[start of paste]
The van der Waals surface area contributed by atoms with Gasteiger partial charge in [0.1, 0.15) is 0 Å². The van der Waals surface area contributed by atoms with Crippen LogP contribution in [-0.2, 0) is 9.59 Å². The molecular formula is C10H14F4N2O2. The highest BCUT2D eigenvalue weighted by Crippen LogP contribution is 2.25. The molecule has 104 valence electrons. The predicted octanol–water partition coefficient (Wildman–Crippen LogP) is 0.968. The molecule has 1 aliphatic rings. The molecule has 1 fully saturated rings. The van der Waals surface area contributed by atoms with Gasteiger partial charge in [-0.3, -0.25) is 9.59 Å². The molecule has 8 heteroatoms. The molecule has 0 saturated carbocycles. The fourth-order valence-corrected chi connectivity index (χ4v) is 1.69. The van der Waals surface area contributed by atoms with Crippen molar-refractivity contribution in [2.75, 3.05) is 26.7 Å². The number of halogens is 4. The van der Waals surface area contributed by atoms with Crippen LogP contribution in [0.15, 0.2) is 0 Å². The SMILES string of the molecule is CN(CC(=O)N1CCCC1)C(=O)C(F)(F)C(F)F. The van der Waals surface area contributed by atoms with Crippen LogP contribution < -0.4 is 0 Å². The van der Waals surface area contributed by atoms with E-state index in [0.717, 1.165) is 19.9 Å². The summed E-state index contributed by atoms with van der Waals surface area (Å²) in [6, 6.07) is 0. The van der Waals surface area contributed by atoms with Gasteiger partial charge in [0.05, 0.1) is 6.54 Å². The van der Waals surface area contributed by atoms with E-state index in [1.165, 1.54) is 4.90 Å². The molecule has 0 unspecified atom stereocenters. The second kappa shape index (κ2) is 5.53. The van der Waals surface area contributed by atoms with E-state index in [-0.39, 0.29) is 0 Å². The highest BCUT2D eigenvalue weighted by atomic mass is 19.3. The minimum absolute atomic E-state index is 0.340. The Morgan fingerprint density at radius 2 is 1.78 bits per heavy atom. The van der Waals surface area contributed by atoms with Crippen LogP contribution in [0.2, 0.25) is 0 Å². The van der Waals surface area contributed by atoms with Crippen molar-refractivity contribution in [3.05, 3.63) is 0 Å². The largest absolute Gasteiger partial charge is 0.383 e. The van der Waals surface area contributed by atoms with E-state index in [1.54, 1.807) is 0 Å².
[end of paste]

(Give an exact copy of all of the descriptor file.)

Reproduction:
The van der Waals surface area contributed by atoms with Gasteiger partial charge in [0.1, 0.15) is 0 Å². The van der Waals surface area contributed by atoms with Crippen LogP contribution in [-0.2, 0) is 9.59 Å². The molecular formula is C10H14F4N2O2. The highest BCUT2D eigenvalue weighted by Crippen LogP contribution is 2.25. The molecule has 104 valence electrons. The predicted octanol–water partition coefficient (Wildman–Crippen LogP) is 0.968. The molecule has 1 aliphatic rings. The molecule has 1 fully saturated rings. The van der Waals surface area contributed by atoms with Gasteiger partial charge in [-0.3, -0.25) is 9.59 Å². The molecule has 8 heteroatoms. The molecule has 0 saturated carbocycles. The fourth-order valence-corrected chi connectivity index (χ4v) is 1.69. The van der Waals surface area contributed by atoms with Crippen molar-refractivity contribution in [2.75, 3.05) is 26.7 Å². The number of halogens is 4. The van der Waals surface area contributed by atoms with Crippen LogP contribution in [0.15, 0.2) is 0 Å². The SMILES string of the molecule is CN(CC(=O)N1CCCC1)C(=O)C(F)(F)C(F)F. The van der Waals surface area contributed by atoms with Crippen LogP contribution < -0.4 is 0 Å². The van der Waals surface area contributed by atoms with E-state index in [0.717, 1.165) is 19.9 Å². The summed E-state index contributed by atoms with van der Waals surface area (Å²) in [6, 6.07) is 0. The van der Waals surface area contributed by atoms with Gasteiger partial charge in [0.05, 0.1) is 6.54 Å². The van der Waals surface area contributed by atoms with E-state index in [1.165, 1.54) is 4.90 Å². The molecule has 0 unspecified atom stereocenters. The second kappa shape index (κ2) is 5.53. The van der Waals surface area contributed by atoms with E-state index in [-0.39, 0.29) is 0 Å². The highest BCUT2D eigenvalue weighted by atomic mass is 19.3. The minimum absolute atomic E-state index is 0.340. The Morgan fingerprint density at radius 2 is 1.78 bits per heavy atom. The van der Waals surface area contributed by atoms with Crippen LogP contribution in [0.2, 0.25) is 0 Å². The van der Waals surface area contributed by atoms with Crippen molar-refractivity contribution in [3.05, 3.63) is 0 Å². The largest absolute Gasteiger partial charge is 0.383 e. The van der Waals surface area contributed by atoms with E-state index in [1.54, 1.807) is 0 Å².